Remember Wendy: Georgia fans don pink to honor Anderson’s wife

SEC Football

Georgia fans observe a moment of silence in horror of Wendy Anderson, wife of Arkansas State head coach Blake Anderson before an NCAA college football game Saturday, Sept. 14, 2019, in Athens, Ga. Fans were encouraged to “pink out” the stadium for Wendy Anderson who died from breast cancer in August. (AP Photo/John Bazemore)

ATHENS, Ga. (AP) As Blake Anderson thought about all that pink between the hedges, he struggled to hold back the tears.

The emotions are still very raw for the Arkansas State coach, whose wife Wendy died last month after a two-year fight against breast cancer.

But even as time eases the pain, he’ll never forget all those Georgia fans who honored his spouse on Saturday by wearing pink instead of red.

“It has been a really emotional week,” Anderson said after the Red Wolves were routed by the No. 3 Bulldogs 55-0 on Saturday. “I just want to say publicly: one of the classiest moves I’ve ever seen. It’s hard to truly prepare for something like that.”

His voice cracked, but he managed to hold it together.

“I would say thank you to all those who showed up today wearing pink or thinking pink,” Anderson said. “They don’t know my wife and they don’t know me and they didn’t have to do it. I’m very grateful and honored and obviously overwhelmed.”

His players were equally moved by the gesture, which began with a plea on social media and quickly spread throughout the week.

“I’ll be a Georgia fan the rest of my life,” Arkansas State center Jacob Still said.

It appeared that at least a third of the fans in the announced crowd of 92,746 were wearing pink attire. Shirtless students in the first row behind the Arkansas State painted their upper bodies pink and wrote “Remember Wendy” across their backs. Another fan came in the “pink nightmare” bunny suit made famous in the movie “A Christmas Story.”

“Driving up to the game, seeing the fans walking into the stadium wearing pink, it really meant a lot to me,” Still said. “But people will probably never understand how much it meant to coach Anderson. It just puts everything in perspective, college football and all the athletes, this is bigger than football. Georgia didn’t have to do that. It just shows that Georgia fans have big hearts and they care and we’re all kind of in this thing together.”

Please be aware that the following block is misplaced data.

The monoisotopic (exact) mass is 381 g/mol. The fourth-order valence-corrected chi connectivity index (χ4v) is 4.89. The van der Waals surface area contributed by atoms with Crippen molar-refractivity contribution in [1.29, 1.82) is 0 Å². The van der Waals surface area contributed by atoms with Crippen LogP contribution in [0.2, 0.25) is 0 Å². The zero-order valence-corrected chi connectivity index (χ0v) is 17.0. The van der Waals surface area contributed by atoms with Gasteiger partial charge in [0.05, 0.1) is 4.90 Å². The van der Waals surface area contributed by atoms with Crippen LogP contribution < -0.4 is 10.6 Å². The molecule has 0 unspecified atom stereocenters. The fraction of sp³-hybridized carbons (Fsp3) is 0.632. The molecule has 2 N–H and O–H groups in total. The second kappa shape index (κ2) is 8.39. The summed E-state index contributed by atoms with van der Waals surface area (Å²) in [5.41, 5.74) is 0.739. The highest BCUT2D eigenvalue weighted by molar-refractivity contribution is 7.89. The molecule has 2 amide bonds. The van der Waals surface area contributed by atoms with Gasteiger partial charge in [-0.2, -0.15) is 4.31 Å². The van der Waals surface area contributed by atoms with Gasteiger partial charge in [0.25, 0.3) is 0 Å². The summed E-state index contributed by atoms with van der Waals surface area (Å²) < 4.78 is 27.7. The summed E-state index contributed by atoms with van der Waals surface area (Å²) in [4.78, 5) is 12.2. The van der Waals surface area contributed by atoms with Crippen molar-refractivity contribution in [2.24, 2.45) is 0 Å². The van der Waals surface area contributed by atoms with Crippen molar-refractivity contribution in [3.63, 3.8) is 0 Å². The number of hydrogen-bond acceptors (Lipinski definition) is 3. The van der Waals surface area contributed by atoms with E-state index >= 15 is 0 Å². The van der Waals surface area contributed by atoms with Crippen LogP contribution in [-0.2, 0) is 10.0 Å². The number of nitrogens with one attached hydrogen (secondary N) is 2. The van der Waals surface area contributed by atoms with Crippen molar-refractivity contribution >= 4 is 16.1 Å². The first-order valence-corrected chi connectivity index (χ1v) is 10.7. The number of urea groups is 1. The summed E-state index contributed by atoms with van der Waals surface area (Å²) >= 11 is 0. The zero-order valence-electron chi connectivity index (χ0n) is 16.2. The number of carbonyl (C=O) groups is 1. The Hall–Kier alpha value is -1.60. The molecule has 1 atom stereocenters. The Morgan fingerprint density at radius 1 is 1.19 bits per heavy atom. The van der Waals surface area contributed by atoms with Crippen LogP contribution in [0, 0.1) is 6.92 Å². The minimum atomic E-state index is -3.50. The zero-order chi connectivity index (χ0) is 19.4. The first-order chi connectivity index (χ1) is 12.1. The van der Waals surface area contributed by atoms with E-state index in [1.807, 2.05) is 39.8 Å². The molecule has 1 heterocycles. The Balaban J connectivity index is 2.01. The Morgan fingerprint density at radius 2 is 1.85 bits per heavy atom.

Anderson, who’s in his sixth season as the Red Wolves coach, was very public about his wife’s struggles against cancer.

Finally, as she approached her final hours, he took a leave of absence to be with Wendy and their children. She died on Aug. 19 “as peacefully & gracefully as you could ever hope,” Anderson wrote on Twitter the next morning. She was 49.

Anderson missed Arkansas State’s opening game, a 37-30 loss to SMU, but he surprised his players by turning up in Las Vegas last weekend for their second game at UNLV.

Clearly inspired by his presence, the Red Wolves cruised to a 43-17 victory.

Arkansas State was never in the game against Georgia, falling behind 34-0 by halftime. The Bulldogs finished with a staggering 656-220 edge in total yards.

“I wish the game would’ve gone differently,” Anderson said. “I think we’ve got a better team than we showed today. I think we have a lot of work to do. Hopefully we got out of it somewhat healthy because I think we have a very good possibility of a good season ahead of us if we can just continue to learn and grow.”

Despite the outcome, this one will always hold a special place in Anderson’s heart.

It was the perfect way to honor his wife.

“I feel her presence out there,” Anderson said. “She’s as competitive as I am and supported what we did and all those kids. That’s the kind of legacy that keeps you going. I don’t want to let her down, either, and her legacy. I’ve never seen anybody fight as hard as she fought the last two years. If I’m feeling sorry for myself or being lazy, I’ve got to live up to her legacy.”

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